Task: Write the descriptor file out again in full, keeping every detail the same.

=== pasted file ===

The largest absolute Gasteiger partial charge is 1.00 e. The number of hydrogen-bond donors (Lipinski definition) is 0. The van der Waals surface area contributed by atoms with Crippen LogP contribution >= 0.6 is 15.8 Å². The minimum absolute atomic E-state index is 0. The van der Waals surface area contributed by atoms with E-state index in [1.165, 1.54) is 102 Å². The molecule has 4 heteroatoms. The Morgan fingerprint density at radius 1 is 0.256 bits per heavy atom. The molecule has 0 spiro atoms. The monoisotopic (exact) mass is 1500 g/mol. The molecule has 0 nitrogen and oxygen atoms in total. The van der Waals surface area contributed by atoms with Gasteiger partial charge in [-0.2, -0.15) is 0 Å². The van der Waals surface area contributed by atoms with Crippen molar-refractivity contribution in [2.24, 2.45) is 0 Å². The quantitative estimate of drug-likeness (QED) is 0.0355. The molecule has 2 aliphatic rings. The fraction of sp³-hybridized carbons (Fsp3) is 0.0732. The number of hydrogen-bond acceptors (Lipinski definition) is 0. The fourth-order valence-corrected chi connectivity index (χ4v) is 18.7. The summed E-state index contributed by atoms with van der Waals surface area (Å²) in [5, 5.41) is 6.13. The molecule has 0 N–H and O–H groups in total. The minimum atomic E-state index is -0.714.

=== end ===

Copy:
The largest absolute Gasteiger partial charge is 1.00 e. The number of hydrogen-bond donors (Lipinski definition) is 0. The van der Waals surface area contributed by atoms with Crippen LogP contribution >= 0.6 is 15.8 Å². The minimum absolute atomic E-state index is 0. The van der Waals surface area contributed by atoms with E-state index in [1.165, 1.54) is 102 Å². The molecule has 4 heteroatoms. The Morgan fingerprint density at radius 1 is 0.256 bits per heavy atom. The molecule has 0 spiro atoms. The monoisotopic (exact) mass is 1500 g/mol. The molecule has 0 nitrogen and oxygen atoms in total. The van der Waals surface area contributed by atoms with Gasteiger partial charge in [-0.2, -0.15) is 0 Å². The van der Waals surface area contributed by atoms with Crippen molar-refractivity contribution in [2.24, 2.45) is 0 Å². The quantitative estimate of drug-likeness (QED) is 0.0355. The molecule has 2 aliphatic rings. The fraction of sp³-hybridized carbons (Fsp3) is 0.0732. The number of hydrogen-bond acceptors (Lipinski definition) is 0. The fourth-order valence-corrected chi connectivity index (χ4v) is 18.7. The summed E-state index contributed by atoms with van der Waals surface area (Å²) in [5, 5.41) is 6.13. The molecule has 0 N–H and O–H groups in total. The minimum atomic E-state index is -0.714.